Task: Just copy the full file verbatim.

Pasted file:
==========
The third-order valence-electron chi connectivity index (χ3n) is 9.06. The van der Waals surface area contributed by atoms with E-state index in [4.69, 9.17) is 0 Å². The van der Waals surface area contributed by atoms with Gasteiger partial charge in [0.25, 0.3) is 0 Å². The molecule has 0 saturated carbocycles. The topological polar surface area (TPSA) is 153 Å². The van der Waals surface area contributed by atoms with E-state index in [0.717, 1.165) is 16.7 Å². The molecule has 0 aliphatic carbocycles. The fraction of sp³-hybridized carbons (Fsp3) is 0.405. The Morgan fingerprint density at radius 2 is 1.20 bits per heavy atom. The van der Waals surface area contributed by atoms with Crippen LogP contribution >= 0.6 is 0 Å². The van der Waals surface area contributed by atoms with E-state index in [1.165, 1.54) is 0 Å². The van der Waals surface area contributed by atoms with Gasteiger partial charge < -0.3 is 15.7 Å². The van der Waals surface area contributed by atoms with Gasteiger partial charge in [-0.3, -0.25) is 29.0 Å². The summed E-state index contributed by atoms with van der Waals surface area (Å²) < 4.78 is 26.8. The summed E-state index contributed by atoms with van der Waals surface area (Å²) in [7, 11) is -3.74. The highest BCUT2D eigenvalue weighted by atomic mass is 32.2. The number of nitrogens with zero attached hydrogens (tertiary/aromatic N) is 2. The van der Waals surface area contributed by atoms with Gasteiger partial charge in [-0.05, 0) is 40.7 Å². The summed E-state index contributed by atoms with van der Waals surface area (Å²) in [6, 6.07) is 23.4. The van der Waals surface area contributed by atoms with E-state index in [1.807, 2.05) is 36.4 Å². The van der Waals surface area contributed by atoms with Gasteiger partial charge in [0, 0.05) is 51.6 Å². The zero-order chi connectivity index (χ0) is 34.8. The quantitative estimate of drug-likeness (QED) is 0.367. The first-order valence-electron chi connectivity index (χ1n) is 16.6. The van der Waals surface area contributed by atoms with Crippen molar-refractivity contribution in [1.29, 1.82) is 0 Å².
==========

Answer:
The third-order valence-electron chi connectivity index (χ3n) is 9.06. The van der Waals surface area contributed by atoms with E-state index in [4.69, 9.17) is 0 Å². The van der Waals surface area contributed by atoms with Gasteiger partial charge in [0.25, 0.3) is 0 Å². The molecule has 0 saturated carbocycles. The topological polar surface area (TPSA) is 153 Å². The van der Waals surface area contributed by atoms with E-state index in [0.717, 1.165) is 16.7 Å². The molecule has 0 aliphatic carbocycles. The fraction of sp³-hybridized carbons (Fsp3) is 0.405. The Morgan fingerprint density at radius 2 is 1.20 bits per heavy atom. The van der Waals surface area contributed by atoms with Crippen LogP contribution >= 0.6 is 0 Å². The van der Waals surface area contributed by atoms with E-state index in [1.165, 1.54) is 0 Å². The van der Waals surface area contributed by atoms with Gasteiger partial charge < -0.3 is 15.7 Å². The van der Waals surface area contributed by atoms with Gasteiger partial charge in [-0.3, -0.25) is 29.0 Å². The summed E-state index contributed by atoms with van der Waals surface area (Å²) < 4.78 is 26.8. The summed E-state index contributed by atoms with van der Waals surface area (Å²) in [7, 11) is -3.74. The highest BCUT2D eigenvalue weighted by atomic mass is 32.2. The number of nitrogens with zero attached hydrogens (tertiary/aromatic N) is 2. The van der Waals surface area contributed by atoms with Gasteiger partial charge in [-0.05, 0) is 40.7 Å². The summed E-state index contributed by atoms with van der Waals surface area (Å²) in [6, 6.07) is 23.4. The van der Waals surface area contributed by atoms with E-state index in [1.807, 2.05) is 36.4 Å². The van der Waals surface area contributed by atoms with Gasteiger partial charge in [0, 0.05) is 51.6 Å². The zero-order chi connectivity index (χ0) is 34.8. The quantitative estimate of drug-likeness (QED) is 0.367. The first-order valence-electron chi connectivity index (χ1n) is 16.6. The van der Waals surface area contributed by atoms with Crippen molar-refractivity contribution in [1.29, 1.82) is 0 Å².